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The World Poker Tour will host its $15,000 buy-in Tournament of Champions live poker event beginning Friday, April 22nd, at the Seminole Hard Rock Hotel & Casino in Florida.

Last month, WPT Executive Tour Director Matt Savage announced that the event will feature a 30-second Action Clock with a limited amount of extensions granted to each participant.

Savage, who has become the highest profile poker tournament director throughout the world in recent years, had the following to say when asked about the topic by PokerUpdate.

“After consulting with several WPT Champions Club members, the WPT Tournament of Champions will be played with the Action Clock created by Protection Poker. The addition of a 30-second shot clock will help ensure an efficient pace of play and inject an added level of strategy for the WPT Tournament of Champions.”

The incorporation of an Action Clock is currently a hot topic of discussion on the TwoPlusTwo News, Views & Gossip forum, with most contributing members posting positive feedback on the changes.

Read More: Here’s Why Most Major Tournaments Won’t Use a Shot Clock

Does Live Poker Action Require A Shot Clock?

Finding ways to make live poker action more viewer-friendly has been a fiercely debated issue for years, with many in the industry in favor of speeding up the action in major events.

Those of us who tuned in to the 2015 World Series of Poker Main Event November Nine telecast on ESPN couldn’t help but notice Zvi Stern‘s incessant slow pace, and the snail’s-pace play of 2013 WPT winner Jordan Cristos has been widely publicized.

Cristos, who has earned well over $2 million in combined career live and online poker tournament cashes, has consistently defended his playstyle — and is clearly against the shot clock incorporation. Results-based or not (I wouldn’t know since Cristos’ poker skill level is obviously light years ahead of my own), the former WPT winner offers a legitimate argument and the conclusion one can take from his social media posts is that he genuinely believes the time limit will affect his expectation.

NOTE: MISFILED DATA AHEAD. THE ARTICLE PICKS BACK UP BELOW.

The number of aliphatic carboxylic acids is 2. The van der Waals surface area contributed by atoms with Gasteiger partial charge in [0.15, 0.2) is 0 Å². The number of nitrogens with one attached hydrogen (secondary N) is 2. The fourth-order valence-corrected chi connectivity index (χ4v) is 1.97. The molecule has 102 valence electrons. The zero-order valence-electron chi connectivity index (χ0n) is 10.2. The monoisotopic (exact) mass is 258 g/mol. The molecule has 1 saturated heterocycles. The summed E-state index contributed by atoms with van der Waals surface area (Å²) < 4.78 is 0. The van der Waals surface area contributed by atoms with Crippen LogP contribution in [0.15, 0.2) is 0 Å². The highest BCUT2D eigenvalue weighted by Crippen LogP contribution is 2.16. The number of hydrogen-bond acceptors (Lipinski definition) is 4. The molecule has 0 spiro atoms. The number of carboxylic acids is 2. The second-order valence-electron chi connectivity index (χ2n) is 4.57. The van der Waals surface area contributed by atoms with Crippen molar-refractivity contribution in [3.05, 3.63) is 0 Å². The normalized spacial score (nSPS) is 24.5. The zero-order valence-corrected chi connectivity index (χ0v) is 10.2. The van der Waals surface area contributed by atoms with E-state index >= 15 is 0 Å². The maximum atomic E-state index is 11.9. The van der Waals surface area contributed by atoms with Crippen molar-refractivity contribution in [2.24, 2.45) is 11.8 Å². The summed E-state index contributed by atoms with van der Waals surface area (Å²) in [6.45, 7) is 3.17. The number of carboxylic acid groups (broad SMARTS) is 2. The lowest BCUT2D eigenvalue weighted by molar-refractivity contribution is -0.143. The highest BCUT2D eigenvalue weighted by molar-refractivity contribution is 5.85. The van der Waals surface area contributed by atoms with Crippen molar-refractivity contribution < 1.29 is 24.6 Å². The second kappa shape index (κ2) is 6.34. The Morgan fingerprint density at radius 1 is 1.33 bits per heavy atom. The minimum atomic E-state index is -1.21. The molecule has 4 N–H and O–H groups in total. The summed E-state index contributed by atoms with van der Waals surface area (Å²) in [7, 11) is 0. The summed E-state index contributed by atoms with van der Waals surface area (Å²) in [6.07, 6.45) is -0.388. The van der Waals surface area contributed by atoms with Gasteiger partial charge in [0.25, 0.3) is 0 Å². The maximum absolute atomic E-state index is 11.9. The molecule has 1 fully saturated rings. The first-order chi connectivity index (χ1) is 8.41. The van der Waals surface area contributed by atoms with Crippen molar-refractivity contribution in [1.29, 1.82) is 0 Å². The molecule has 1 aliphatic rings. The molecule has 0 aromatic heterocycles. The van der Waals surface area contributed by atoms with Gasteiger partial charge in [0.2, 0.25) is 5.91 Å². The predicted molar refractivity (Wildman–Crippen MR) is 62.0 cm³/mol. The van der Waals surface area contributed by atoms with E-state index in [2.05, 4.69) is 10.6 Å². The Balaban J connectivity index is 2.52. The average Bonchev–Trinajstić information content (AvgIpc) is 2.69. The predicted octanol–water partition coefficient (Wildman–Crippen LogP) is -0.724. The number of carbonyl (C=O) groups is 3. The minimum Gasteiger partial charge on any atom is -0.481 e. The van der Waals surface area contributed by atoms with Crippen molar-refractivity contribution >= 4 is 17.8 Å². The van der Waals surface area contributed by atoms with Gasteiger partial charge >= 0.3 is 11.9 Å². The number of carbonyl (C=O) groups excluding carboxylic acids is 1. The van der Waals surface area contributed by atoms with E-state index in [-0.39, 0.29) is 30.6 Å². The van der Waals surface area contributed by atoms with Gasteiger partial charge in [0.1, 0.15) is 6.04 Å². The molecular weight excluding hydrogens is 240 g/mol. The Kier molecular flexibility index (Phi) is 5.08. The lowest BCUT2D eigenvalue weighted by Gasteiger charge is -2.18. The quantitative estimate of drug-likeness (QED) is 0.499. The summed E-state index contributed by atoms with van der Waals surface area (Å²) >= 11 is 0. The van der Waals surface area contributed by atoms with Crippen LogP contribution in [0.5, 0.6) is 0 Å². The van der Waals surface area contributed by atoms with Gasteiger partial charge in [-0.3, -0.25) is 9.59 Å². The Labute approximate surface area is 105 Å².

Indeed, such a move by a major poker event host like the WPT does bring up the question as to how much leeway each poker tournament competitor is afforded in live events where rake is included as part of an entry fee.

However, the time-based rules at this year’s Tournament of Champions will be enforced upon all entrants — so it’s going to be interesting to watch how the action plays out starting next week. Viewers of the WPT Tournament of Champions cast can expect prominent face time for the Action Clock once the cards are in the air.

The attention span of your average viewer has been shortened in recent years, meaning a format in which there are more hands dealt and faster action may turn live poker into more compelling TV.

In this poker fan’s opinion, the new rule will come as a welcome change, but it likely won’t be without some initial hiccups. In today’s world of immediate social media feedback, established live poker pros will be quick to point out any shortcomings in the new setup that could potentially affect a player’s expectation, so there should be plenty of pros and cons brought forth as a result of the Season 14 WPT marquee event.

Will the incorporation of a 30-second Action Clock be good for live poker in the long run? Will time limits eventually become a mainstay at live events? Only time will tell.

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David Huber

David Huber has been involved in the poker industry for more than a decade: initially as a professional online poker player and later as an editor, consultant, writer, and forum manager. Known as "dhubermex" online, David's poker-related work has been heavily published across numerous websites since 2004.

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